Discover the cosmos! Each day a different image or photograph of our fascinating universe is featured, along with a brief explanation written by a professional astronomer.
2002 February 27
Explanation: What could cause a ray of dark? Such a ray was caught in spectacular fashion above the Florida Everglades two years ago. The cause is something surprisingly familiar: a shadow. The gold-tinged cloud near the horizon blocks sunlight from reflecting off air behind the cloud, making that column of air appear unusually dark. Cloud shadows can be thought of the inverse of the more commonly highlighted crepuscular rays, where sunlight pours though cloud holes. Another seemingly opposite phenomenon, a sun pillar, involves small ice crystals floating high in the atmosphere.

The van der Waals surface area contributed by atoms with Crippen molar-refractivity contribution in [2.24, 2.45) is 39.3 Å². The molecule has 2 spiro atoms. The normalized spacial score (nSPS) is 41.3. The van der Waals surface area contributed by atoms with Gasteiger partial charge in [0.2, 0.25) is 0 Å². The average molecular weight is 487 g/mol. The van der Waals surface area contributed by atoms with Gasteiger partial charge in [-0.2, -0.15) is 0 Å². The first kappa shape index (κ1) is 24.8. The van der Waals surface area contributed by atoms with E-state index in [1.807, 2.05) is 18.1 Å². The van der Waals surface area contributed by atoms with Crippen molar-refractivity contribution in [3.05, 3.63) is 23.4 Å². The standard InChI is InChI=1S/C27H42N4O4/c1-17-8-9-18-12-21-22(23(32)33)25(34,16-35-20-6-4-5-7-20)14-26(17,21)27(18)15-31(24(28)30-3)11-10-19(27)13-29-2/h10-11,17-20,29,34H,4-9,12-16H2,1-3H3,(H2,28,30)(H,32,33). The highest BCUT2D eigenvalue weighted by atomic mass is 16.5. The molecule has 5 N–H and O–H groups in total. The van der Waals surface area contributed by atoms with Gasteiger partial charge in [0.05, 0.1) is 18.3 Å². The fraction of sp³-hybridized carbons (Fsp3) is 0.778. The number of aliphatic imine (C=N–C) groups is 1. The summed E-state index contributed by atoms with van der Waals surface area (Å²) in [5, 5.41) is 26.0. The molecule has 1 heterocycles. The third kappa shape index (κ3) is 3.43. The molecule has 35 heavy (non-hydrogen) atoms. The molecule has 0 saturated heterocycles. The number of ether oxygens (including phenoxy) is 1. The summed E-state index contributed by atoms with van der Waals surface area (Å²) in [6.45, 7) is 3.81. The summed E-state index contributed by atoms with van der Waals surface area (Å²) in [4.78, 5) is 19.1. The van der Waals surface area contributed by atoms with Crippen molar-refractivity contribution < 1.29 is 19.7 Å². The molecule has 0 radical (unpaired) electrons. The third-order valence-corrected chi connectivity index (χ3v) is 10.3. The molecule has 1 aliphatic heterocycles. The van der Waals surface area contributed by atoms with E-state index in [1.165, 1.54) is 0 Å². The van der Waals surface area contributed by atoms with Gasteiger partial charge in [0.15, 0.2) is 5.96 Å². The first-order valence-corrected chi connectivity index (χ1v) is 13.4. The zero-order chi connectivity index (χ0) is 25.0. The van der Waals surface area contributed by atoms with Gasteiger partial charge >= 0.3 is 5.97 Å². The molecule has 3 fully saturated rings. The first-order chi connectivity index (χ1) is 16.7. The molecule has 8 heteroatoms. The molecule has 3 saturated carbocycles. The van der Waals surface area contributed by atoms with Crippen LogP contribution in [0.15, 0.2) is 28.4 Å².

Authors & editors:
Jerry Bonnell (USRA)
NASA Technical Rep.: Jay Norris. Specific rights apply.
A service of: LHEA at NASA/ GSFC
& Michigan Tech. U.